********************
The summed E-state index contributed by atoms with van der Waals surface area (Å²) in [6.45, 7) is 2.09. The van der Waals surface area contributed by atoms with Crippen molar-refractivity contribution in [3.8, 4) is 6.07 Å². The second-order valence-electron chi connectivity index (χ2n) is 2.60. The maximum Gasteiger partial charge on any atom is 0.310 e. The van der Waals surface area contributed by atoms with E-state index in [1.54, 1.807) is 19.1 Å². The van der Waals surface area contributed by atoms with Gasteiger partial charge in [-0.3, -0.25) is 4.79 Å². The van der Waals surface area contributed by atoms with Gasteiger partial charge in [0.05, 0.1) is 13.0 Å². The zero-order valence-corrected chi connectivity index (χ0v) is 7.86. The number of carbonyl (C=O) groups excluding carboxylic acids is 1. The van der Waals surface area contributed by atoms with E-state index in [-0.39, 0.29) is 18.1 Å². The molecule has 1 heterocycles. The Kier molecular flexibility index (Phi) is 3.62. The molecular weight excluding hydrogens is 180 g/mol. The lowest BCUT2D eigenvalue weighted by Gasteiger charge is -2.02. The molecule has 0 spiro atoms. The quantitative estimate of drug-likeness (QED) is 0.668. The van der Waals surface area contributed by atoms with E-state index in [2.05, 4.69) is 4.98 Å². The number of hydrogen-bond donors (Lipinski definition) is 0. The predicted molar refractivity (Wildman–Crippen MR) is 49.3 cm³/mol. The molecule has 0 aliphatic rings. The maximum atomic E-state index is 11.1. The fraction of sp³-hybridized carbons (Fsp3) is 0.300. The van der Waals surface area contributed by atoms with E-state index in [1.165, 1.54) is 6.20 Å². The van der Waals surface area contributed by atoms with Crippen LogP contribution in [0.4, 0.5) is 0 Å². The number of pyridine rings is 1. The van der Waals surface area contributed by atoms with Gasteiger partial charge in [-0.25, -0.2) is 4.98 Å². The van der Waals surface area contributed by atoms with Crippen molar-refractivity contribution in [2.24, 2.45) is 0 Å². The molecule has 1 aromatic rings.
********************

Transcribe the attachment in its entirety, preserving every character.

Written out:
The summed E-state index contributed by atoms with van der Waals surface area (Å²) in [6.45, 7) is 2.09. The van der Waals surface area contributed by atoms with Crippen molar-refractivity contribution in [3.8, 4) is 6.07 Å². The second-order valence-electron chi connectivity index (χ2n) is 2.60. The maximum Gasteiger partial charge on any atom is 0.310 e. The van der Waals surface area contributed by atoms with E-state index in [1.54, 1.807) is 19.1 Å². The van der Waals surface area contributed by atoms with Gasteiger partial charge in [-0.3, -0.25) is 4.79 Å². The van der Waals surface area contributed by atoms with Gasteiger partial charge in [0.05, 0.1) is 13.0 Å². The zero-order valence-corrected chi connectivity index (χ0v) is 7.86. The number of carbonyl (C=O) groups excluding carboxylic acids is 1. The van der Waals surface area contributed by atoms with E-state index in [-0.39, 0.29) is 18.1 Å². The molecule has 1 heterocycles. The Kier molecular flexibility index (Phi) is 3.62. The molecular weight excluding hydrogens is 180 g/mol. The lowest BCUT2D eigenvalue weighted by Gasteiger charge is -2.02. The molecule has 0 spiro atoms. The quantitative estimate of drug-likeness (QED) is 0.668. The van der Waals surface area contributed by atoms with E-state index in [2.05, 4.69) is 4.98 Å². The number of hydrogen-bond donors (Lipinski definition) is 0. The predicted molar refractivity (Wildman–Crippen MR) is 49.3 cm³/mol. The molecule has 0 aliphatic rings. The maximum atomic E-state index is 11.1. The fraction of sp³-hybridized carbons (Fsp3) is 0.300. The van der Waals surface area contributed by atoms with E-state index in [1.165, 1.54) is 6.20 Å². The van der Waals surface area contributed by atoms with Crippen LogP contribution in [0.4, 0.5) is 0 Å². The number of pyridine rings is 1. The van der Waals surface area contributed by atoms with Gasteiger partial charge in [-0.25, -0.2) is 4.98 Å². The van der Waals surface area contributed by atoms with Crippen molar-refractivity contribution in [2.24, 2.45) is 0 Å². The molecule has 1 aromatic rings.